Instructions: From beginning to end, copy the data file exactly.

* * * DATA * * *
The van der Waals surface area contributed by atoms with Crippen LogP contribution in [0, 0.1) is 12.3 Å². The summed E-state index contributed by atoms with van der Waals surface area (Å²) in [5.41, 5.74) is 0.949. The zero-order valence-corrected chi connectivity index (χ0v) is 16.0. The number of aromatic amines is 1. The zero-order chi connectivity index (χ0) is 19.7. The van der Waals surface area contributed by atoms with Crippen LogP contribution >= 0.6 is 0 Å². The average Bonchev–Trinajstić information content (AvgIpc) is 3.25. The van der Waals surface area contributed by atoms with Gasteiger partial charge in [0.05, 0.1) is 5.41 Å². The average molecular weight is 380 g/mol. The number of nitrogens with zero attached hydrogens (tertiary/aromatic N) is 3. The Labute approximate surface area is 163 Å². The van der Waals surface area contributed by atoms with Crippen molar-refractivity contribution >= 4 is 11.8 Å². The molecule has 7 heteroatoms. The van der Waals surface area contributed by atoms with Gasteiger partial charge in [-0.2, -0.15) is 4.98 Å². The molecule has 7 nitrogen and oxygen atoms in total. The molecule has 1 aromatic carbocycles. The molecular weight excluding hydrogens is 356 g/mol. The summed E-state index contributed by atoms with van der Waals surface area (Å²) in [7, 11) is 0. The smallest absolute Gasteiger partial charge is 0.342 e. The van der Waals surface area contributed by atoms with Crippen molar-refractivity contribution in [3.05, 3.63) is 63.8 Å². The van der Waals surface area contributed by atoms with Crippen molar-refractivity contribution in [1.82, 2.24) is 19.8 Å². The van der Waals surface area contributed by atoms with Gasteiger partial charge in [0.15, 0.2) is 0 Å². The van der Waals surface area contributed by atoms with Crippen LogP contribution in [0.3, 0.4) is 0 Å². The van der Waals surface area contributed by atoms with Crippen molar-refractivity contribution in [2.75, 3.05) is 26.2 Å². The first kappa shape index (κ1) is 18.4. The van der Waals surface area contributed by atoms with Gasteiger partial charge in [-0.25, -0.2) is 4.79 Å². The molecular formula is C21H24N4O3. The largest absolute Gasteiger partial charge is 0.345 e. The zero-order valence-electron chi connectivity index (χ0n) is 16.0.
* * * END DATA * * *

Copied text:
The van der Waals surface area contributed by atoms with Crippen LogP contribution in [0, 0.1) is 12.3 Å². The summed E-state index contributed by atoms with van der Waals surface area (Å²) in [5.41, 5.74) is 0.949. The zero-order valence-corrected chi connectivity index (χ0v) is 16.0. The number of aromatic amines is 1. The zero-order chi connectivity index (χ0) is 19.7. The van der Waals surface area contributed by atoms with Crippen LogP contribution >= 0.6 is 0 Å². The average Bonchev–Trinajstić information content (AvgIpc) is 3.25. The van der Waals surface area contributed by atoms with Gasteiger partial charge in [0.05, 0.1) is 5.41 Å². The average molecular weight is 380 g/mol. The number of nitrogens with zero attached hydrogens (tertiary/aromatic N) is 3. The Labute approximate surface area is 163 Å². The van der Waals surface area contributed by atoms with Crippen molar-refractivity contribution >= 4 is 11.8 Å². The molecule has 7 heteroatoms. The van der Waals surface area contributed by atoms with Gasteiger partial charge in [-0.2, -0.15) is 4.98 Å². The molecule has 7 nitrogen and oxygen atoms in total. The molecule has 1 aromatic carbocycles. The molecular weight excluding hydrogens is 356 g/mol. The summed E-state index contributed by atoms with van der Waals surface area (Å²) in [7, 11) is 0. The smallest absolute Gasteiger partial charge is 0.342 e. The van der Waals surface area contributed by atoms with Crippen molar-refractivity contribution in [3.05, 3.63) is 63.8 Å². The van der Waals surface area contributed by atoms with Crippen molar-refractivity contribution in [1.82, 2.24) is 19.8 Å². The van der Waals surface area contributed by atoms with Gasteiger partial charge in [0.15, 0.2) is 0 Å². The van der Waals surface area contributed by atoms with Crippen LogP contribution in [0.3, 0.4) is 0 Å². The van der Waals surface area contributed by atoms with Crippen molar-refractivity contribution in [2.75, 3.05) is 26.2 Å². The first kappa shape index (κ1) is 18.4. The van der Waals surface area contributed by atoms with Gasteiger partial charge in [-0.25, -0.2) is 4.79 Å². The molecular formula is C21H24N4O3. The largest absolute Gasteiger partial charge is 0.345 e. The zero-order valence-electron chi connectivity index (χ0n) is 16.0.